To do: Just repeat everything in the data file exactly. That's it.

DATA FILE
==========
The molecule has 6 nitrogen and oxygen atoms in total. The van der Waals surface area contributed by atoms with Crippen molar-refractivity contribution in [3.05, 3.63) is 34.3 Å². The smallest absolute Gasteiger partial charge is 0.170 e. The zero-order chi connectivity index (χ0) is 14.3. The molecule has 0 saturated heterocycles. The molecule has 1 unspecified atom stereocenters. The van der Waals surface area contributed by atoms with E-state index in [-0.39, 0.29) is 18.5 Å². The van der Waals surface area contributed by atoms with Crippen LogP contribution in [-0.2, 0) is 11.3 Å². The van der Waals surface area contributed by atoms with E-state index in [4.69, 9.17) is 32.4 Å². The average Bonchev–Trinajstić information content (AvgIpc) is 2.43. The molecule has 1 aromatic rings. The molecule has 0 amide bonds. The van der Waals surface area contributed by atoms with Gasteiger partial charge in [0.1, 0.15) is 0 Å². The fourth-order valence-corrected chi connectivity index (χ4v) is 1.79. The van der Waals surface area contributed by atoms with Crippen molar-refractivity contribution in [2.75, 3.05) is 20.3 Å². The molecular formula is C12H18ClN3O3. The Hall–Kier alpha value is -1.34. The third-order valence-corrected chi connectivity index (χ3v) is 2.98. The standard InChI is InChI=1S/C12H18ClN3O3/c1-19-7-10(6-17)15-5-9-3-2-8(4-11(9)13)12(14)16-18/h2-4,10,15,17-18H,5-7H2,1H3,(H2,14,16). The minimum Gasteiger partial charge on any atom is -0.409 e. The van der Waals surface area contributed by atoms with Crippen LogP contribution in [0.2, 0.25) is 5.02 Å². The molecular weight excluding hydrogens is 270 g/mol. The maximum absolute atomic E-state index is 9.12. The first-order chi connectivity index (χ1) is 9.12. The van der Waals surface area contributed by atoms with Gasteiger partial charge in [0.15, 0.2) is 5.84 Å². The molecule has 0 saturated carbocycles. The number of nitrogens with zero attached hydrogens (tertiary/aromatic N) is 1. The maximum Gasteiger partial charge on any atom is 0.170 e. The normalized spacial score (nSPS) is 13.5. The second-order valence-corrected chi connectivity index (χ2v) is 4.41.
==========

The molecule has 6 nitrogen and oxygen atoms in total. The van der Waals surface area contributed by atoms with Crippen molar-refractivity contribution in [3.05, 3.63) is 34.3 Å². The smallest absolute Gasteiger partial charge is 0.170 e. The zero-order chi connectivity index (χ0) is 14.3. The molecule has 0 saturated heterocycles. The molecule has 1 unspecified atom stereocenters. The van der Waals surface area contributed by atoms with E-state index in [-0.39, 0.29) is 18.5 Å². The van der Waals surface area contributed by atoms with Crippen LogP contribution in [-0.2, 0) is 11.3 Å². The van der Waals surface area contributed by atoms with E-state index in [4.69, 9.17) is 32.4 Å². The average Bonchev–Trinajstić information content (AvgIpc) is 2.43. The molecule has 1 aromatic rings. The molecule has 0 amide bonds. The van der Waals surface area contributed by atoms with Gasteiger partial charge in [0.1, 0.15) is 0 Å². The fourth-order valence-corrected chi connectivity index (χ4v) is 1.79. The van der Waals surface area contributed by atoms with Crippen molar-refractivity contribution in [2.75, 3.05) is 20.3 Å². The molecular formula is C12H18ClN3O3. The Hall–Kier alpha value is -1.34. The third-order valence-corrected chi connectivity index (χ3v) is 2.98. The standard InChI is InChI=1S/C12H18ClN3O3/c1-19-7-10(6-17)15-5-9-3-2-8(4-11(9)13)12(14)16-18/h2-4,10,15,17-18H,5-7H2,1H3,(H2,14,16). The minimum Gasteiger partial charge on any atom is -0.409 e. The van der Waals surface area contributed by atoms with Crippen LogP contribution in [0.2, 0.25) is 5.02 Å². The molecular weight excluding hydrogens is 270 g/mol. The maximum absolute atomic E-state index is 9.12. The first-order chi connectivity index (χ1) is 9.12. The van der Waals surface area contributed by atoms with Gasteiger partial charge in [0.15, 0.2) is 5.84 Å². The molecule has 0 saturated carbocycles. The number of nitrogens with zero attached hydrogens (tertiary/aromatic N) is 1. The maximum Gasteiger partial charge on any atom is 0.170 e. The normalized spacial score (nSPS) is 13.5. The second-order valence-corrected chi connectivity index (χ2v) is 4.41.